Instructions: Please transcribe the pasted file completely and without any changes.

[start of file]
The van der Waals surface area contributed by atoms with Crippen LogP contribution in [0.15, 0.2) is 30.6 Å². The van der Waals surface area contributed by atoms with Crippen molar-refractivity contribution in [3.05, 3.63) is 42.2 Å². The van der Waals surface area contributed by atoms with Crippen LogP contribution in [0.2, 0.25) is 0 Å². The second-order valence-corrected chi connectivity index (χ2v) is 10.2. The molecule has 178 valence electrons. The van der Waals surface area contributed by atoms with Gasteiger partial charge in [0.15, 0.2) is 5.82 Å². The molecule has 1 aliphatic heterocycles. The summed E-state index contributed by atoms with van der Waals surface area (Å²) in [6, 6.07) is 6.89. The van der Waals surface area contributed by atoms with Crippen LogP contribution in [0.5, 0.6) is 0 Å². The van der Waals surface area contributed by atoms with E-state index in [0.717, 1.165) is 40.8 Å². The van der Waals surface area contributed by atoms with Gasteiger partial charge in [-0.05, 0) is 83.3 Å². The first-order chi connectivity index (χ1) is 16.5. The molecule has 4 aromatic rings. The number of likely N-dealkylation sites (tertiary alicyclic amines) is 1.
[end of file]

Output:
The van der Waals surface area contributed by atoms with Crippen LogP contribution in [0.15, 0.2) is 30.6 Å². The van der Waals surface area contributed by atoms with Crippen molar-refractivity contribution in [3.05, 3.63) is 42.2 Å². The van der Waals surface area contributed by atoms with Crippen LogP contribution in [0.2, 0.25) is 0 Å². The second-order valence-corrected chi connectivity index (χ2v) is 10.2. The molecule has 178 valence electrons. The van der Waals surface area contributed by atoms with Gasteiger partial charge in [0.15, 0.2) is 5.82 Å². The molecule has 1 aliphatic heterocycles. The summed E-state index contributed by atoms with van der Waals surface area (Å²) in [6, 6.07) is 6.89. The van der Waals surface area contributed by atoms with Crippen LogP contribution in [0.5, 0.6) is 0 Å². The van der Waals surface area contributed by atoms with E-state index in [0.717, 1.165) is 40.8 Å². The van der Waals surface area contributed by atoms with Gasteiger partial charge in [-0.05, 0) is 83.3 Å². The first-order chi connectivity index (χ1) is 16.5. The molecule has 4 aromatic rings. The number of likely N-dealkylation sites (tertiary alicyclic amines) is 1.